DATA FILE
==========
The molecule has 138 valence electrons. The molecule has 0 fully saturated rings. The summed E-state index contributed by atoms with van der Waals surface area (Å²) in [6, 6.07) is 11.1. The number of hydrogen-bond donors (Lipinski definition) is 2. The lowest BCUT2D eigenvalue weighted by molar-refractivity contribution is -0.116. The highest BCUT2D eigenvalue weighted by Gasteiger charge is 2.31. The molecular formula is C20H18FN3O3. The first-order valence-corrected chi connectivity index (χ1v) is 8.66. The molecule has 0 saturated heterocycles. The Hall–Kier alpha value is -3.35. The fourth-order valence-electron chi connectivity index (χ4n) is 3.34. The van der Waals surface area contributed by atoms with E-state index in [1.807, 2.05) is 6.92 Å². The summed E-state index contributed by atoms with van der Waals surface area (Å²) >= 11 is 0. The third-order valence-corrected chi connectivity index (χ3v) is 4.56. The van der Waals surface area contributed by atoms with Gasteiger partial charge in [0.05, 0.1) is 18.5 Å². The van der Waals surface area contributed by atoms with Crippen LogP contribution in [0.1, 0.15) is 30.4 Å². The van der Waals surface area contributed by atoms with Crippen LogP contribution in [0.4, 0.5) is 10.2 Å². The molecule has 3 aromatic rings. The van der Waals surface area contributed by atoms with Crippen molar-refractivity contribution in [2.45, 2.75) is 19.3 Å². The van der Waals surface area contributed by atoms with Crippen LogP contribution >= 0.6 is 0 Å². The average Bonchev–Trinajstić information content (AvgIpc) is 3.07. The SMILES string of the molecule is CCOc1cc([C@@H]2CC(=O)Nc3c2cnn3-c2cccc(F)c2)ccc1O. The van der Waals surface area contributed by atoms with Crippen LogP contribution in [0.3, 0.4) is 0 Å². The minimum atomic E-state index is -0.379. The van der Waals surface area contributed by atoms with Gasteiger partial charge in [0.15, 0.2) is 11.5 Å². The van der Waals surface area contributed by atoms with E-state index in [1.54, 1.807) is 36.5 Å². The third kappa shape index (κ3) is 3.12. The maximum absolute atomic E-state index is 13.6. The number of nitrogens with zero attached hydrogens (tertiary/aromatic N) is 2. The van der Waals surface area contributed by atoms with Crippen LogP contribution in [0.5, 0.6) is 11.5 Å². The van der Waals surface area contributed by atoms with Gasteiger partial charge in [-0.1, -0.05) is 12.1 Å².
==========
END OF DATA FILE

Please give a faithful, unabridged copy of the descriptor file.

The molecule has 138 valence electrons. The molecule has 0 fully saturated rings. The summed E-state index contributed by atoms with van der Waals surface area (Å²) in [6, 6.07) is 11.1. The number of hydrogen-bond donors (Lipinski definition) is 2. The lowest BCUT2D eigenvalue weighted by molar-refractivity contribution is -0.116. The highest BCUT2D eigenvalue weighted by Gasteiger charge is 2.31. The molecular formula is C20H18FN3O3. The first-order valence-corrected chi connectivity index (χ1v) is 8.66. The molecule has 0 saturated heterocycles. The Hall–Kier alpha value is -3.35. The fourth-order valence-electron chi connectivity index (χ4n) is 3.34. The van der Waals surface area contributed by atoms with E-state index in [1.807, 2.05) is 6.92 Å². The summed E-state index contributed by atoms with van der Waals surface area (Å²) >= 11 is 0. The third-order valence-corrected chi connectivity index (χ3v) is 4.56. The van der Waals surface area contributed by atoms with Gasteiger partial charge in [0.05, 0.1) is 18.5 Å². The van der Waals surface area contributed by atoms with Crippen LogP contribution in [0.1, 0.15) is 30.4 Å². The van der Waals surface area contributed by atoms with Crippen LogP contribution in [0.4, 0.5) is 10.2 Å². The molecule has 3 aromatic rings. The van der Waals surface area contributed by atoms with Crippen molar-refractivity contribution in [2.45, 2.75) is 19.3 Å². The van der Waals surface area contributed by atoms with Crippen LogP contribution >= 0.6 is 0 Å². The average Bonchev–Trinajstić information content (AvgIpc) is 3.07. The SMILES string of the molecule is CCOc1cc([C@@H]2CC(=O)Nc3c2cnn3-c2cccc(F)c2)ccc1O. The van der Waals surface area contributed by atoms with Crippen LogP contribution in [0.3, 0.4) is 0 Å². The minimum atomic E-state index is -0.379. The van der Waals surface area contributed by atoms with Gasteiger partial charge in [0.15, 0.2) is 11.5 Å². The van der Waals surface area contributed by atoms with E-state index in [1.54, 1.807) is 36.5 Å². The third kappa shape index (κ3) is 3.12. The maximum absolute atomic E-state index is 13.6. The number of nitrogens with zero attached hydrogens (tertiary/aromatic N) is 2. The van der Waals surface area contributed by atoms with Crippen LogP contribution in [0.5, 0.6) is 11.5 Å². The van der Waals surface area contributed by atoms with Gasteiger partial charge in [-0.1, -0.05) is 12.1 Å².